5. I can relate to that feeling Chatty. Thanks for sharing this way of thinking. It is a subtle difference (I need vs I want to) that I didn’t really notice. I too have seen a lot of things flounder on the vine. What seems to hurt me the most is that I want to start new projects, but I have so many ideas it completely paralyzes me, knowing I can only do one. But I think that the best regenerative act of writing really is to start a new project. You may feel guilty for the things floundering on the vine, but that’s why you have to escape them for a while, I feel. To do something that’s fresh and has new, unencumbered perspective. Then you can return to the rest after, feeling empowered.

    I can also relate to being your own worst enemy, Daniel! I always hear the little niggling voice in my head. Especially during hard times like the ones I’m going through now. I always have that imaginary audience in my head judging what I’m doing and it can get really tiresome. But in the end, it’s like the parable of the talents: you only really experience failure and harm if you hide your talent in a hole. You have to do something with it, and by doing that and doing often you will get better. Even if you don’t finish a project, start a new one and put what you learned from the first one to constant use.

  6. I do a lot of these same things, Phil, and I think you’re on the right track.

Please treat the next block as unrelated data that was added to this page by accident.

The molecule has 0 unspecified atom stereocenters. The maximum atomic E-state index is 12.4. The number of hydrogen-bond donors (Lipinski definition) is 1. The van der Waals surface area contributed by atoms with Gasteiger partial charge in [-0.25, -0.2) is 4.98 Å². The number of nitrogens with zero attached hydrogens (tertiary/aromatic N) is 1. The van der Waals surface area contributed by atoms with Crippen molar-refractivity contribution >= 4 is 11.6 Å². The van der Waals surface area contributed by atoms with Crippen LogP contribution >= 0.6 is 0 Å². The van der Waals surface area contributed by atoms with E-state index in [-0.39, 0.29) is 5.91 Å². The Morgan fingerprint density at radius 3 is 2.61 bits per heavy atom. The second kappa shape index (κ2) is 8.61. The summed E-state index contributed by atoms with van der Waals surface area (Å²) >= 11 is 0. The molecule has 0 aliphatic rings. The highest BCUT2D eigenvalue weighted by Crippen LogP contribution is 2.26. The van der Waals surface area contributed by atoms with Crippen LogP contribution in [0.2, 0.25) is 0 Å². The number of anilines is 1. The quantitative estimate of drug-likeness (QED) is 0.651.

I experience a great deal of inertia when it comes to writing, and a week of not doing anything can easily find me completely tapped for ideas. Setting myself reasonable expectations and pace tend to help me.

    Excellent point about should vs. want to. My self-esteem has a tendency to take ongoing damage from that kind of crap. Thank you for the bonus to my future saves.

    I’m just glad to see you blogging again. I’m happy you’re doing Real Work now, but you were missed around here. You’ve been an inspiration to me ever since I started blogging, and I somehow do not expect that to end anytime soon.

  7. Hey Phil,

    Well it’s been a little while since you and I have chatted about these funny life altering experiences we are going through. You gave me some great advice right before GenCon and I really appreciated it.

    Strange how these moments can give you an unimaginable amount of creative drive if you are open to them. I went back to the basics. Threw myself into producing an indie movie which forced me to do a lot of writing for marketing pitches. That Forced writing caused me to catch fire on the creative and I went back to my “post by email” story that goes back some 15 years and add new content to it. I am currently taking that old content and moving it to its own blog. A lot of this is taken from seeing bloggers like you write about your passions and I take inspiration from that.

    I want to say thanks. And so glad to see you writing (in a non-paying, from the heart) way again. Keep it up, I find that it is cathartic.